30 April 2010

Dividing the geeks from the norms

It's not just its mountainous heritage that makes Blue Moon a watershed beer: it marks the separation point between people who like to drink beer and people who live to drink beer. In my experience, the norms universally love it while there are few beers that inspire such invective from the geeks. I'd never had it before so bought a bottle to give it an honest assessment. And I found that really difficult. On the plus side it's gently spicy, lightly carbonated and very easy drinking for a 5.4% ABV wheat beer. On the negatives, it's very watery and has an off-putting syrupy-sweet orange concentrate tang to it. I'd be tempted to let it past as a no-nonsense barbecue quaffer but I don't think I can forgive the combination of thinness and busy flavours.

What really honks the geeks off, however, is the presentation. Blue Moon was one of, if not the, first industrial macrobrews to try and leech some credibility from the craft beer movement by passing itself off as part of it. And it's still leeching. "North American Craft Beer" it says on the front (where it used to say "Belgian White" until the breweries of actual Belgium took them to court), but it's not craft at all: it's factory-brewed by Coors and is another part of their muscle-flexing in Ireland. The worst bit for me is the claim, straight from a cynical marketeer's focus group playbook, that it's "just a bunch of friends having fun making great beer". Grim.

Anyway, that's Blue Moon: take it or leave it. How about something else light and summery from Stateside with a bit more cred?

Brooklyn Summer Ale is a bright and clear amber ale, lighter than Blue Moon at 5% ABV but much fuller of body. There's a soft-water mineral quality to it, almost bordering on soapy, and there's a subtle mandarin-sherbet fruitiness at the back. It's tasty, sinkable and satisfying without being bland or any way cerebral. It's great to see an American summer ale that isn't a knock-off of kölsch or wheat beer.

Worth keeping in stock for any glimpses of the sun.

28 April 2010

Black Irish

Today is my blog's fifth birthday and I'm celebrating with stout. Two kinds, in fact: The Porterhouse's new Celebration Stout (far right) hit the shelves last week. This is a scaled down revamp of the 2006 10th anniversary edition, a mere 7% ABV, in 33cl bottles. It still packs a punch, though: very bitter, mellowed only slightly by notes of coffee and very dark chocolate. More than anything it reminds me of Wrasslers XXXX in a way that the new bottled version of Wrasslers doesn't. So far so good, but how does it stack up against version 1?

It doesn't. While the new one is great by Irish standards, Celebration Stout from 2006 is world class. There's not really any bitterness left after three and a half years, instead it's exceptionally smooth and mellow with a boozy cherry liqueur complexity that, if I didn't know better, would have me swearing blind that it's barrel aged. Mrs Beer Nut said it reminds her of the milder sort of imperial stout produced by De Molen and I can see where she's coming from. A celebration indeed.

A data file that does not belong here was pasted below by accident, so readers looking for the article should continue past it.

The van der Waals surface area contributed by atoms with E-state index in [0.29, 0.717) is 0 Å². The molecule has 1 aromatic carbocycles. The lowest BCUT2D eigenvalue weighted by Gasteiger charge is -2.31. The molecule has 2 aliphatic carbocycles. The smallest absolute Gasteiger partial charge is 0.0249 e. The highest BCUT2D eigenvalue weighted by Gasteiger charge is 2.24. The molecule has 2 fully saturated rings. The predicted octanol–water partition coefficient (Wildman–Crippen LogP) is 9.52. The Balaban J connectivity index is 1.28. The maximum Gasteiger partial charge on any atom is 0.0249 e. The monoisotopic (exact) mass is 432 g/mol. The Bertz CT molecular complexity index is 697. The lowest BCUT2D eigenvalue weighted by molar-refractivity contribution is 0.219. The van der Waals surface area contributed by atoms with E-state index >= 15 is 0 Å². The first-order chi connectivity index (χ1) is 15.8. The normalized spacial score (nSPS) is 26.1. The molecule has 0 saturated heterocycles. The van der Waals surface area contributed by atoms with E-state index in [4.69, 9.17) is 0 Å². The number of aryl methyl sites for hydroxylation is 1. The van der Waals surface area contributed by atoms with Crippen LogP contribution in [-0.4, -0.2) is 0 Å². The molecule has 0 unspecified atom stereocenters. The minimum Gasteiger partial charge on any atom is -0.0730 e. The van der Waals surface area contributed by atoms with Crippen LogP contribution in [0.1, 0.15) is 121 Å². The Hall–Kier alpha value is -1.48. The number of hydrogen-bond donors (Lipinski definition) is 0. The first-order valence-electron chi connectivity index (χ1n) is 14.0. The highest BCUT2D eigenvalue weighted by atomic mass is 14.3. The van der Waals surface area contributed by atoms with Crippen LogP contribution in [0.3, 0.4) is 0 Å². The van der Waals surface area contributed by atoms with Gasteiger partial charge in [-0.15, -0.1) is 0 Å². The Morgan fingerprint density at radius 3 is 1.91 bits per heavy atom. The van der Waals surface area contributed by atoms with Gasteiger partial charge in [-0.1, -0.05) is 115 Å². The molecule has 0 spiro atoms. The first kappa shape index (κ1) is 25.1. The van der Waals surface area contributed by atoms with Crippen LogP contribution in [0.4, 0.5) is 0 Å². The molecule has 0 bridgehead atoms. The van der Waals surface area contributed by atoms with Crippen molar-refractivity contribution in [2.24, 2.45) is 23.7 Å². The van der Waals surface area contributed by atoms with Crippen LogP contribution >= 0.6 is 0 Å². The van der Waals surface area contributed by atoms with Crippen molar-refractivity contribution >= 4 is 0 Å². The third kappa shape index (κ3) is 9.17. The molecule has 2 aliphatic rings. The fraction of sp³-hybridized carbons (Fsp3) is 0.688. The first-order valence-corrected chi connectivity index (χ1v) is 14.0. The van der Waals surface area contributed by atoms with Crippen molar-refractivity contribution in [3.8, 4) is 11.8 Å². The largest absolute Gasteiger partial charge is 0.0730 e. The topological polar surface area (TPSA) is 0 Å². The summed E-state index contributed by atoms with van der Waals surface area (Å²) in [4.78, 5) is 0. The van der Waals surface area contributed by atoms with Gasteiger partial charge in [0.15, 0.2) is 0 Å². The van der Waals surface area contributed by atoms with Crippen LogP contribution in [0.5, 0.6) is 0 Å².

It's possible that the bitterness in the new bottles is because it's still a bit green, having only just come off the bottling line. My hazy memory from 2006 is that the original had this sort of aggressive hopping back in the day too. I'll be interested to see how it pans out: time to lay in the bottles.

And while I'm on the subject of new local beers, I picked up a four-pack of Guinness Black Lager in Belfast last Friday, where it's currently being test-marketed. On Saturday I was doing a bit of brewing, as is my wont, and needed something easy-going to to quench my thirst. Ice-cold, straight from the bottle is the recommended serving style so that's what I did. Then I waited for some flavour. Vainly. Trying to ignore the wateriness I found a hint of the mild sourness which passes for character in bottled Guinness Extra Stout, but nothing that makes black lagers worthwhile: no fresh roasted coffee or dry crispness. Any kind of decent yellow fizz would render this pointless.

Best of luck with it, Diageo. Here's hoping it's the thin end of a schwarzbier revolution leading to better things.

26 April 2010

Under Napoleon's Nose

It was the draw of the Wetherspoon Beer Festival that led me, against wise council (cheers Ed!), to set foot in The Bridge House on my few free hours in Belfast last Friday. It was not yet 4pm so of course the place was buzzing. I felt a bit out of place among the other customers, what with my ability to walk upright and use tools. Had I shown them that I understood the gift of fire I don't know what would have happened. Perhaps I would have been made god of their loud and sticky hell. Anyway, there was nothing from the top flight of the festival listings available, and I settled for 3 Bees Oatmeal Stout. It's a solid, workmanlike performance, very dry for the most part, with a pleasant chocolate complication and a tiny bitter hop bite, shading towards metallic, at the finish, There's a certain charm to it, and it's inoffensive. Quite the contrast to Belfast's JD Wetherspoon and its clientele, in fact. I moved on.

Top of my Belfast hitlist was The John Hewitt, across town. Reputed as one of the city's best beer venues it's run as a non-profit co-operative apparently. The beer selection was not as good as I was led to believe: beer of the week was Cruzcampo, unfortunately. Two cask offerings from Hilden and Belfast Black on keg were the sum total of craft beer. I settled for a pint of Köstritzer and one of Hilden Ale before hitting the streets again, a little disappointed.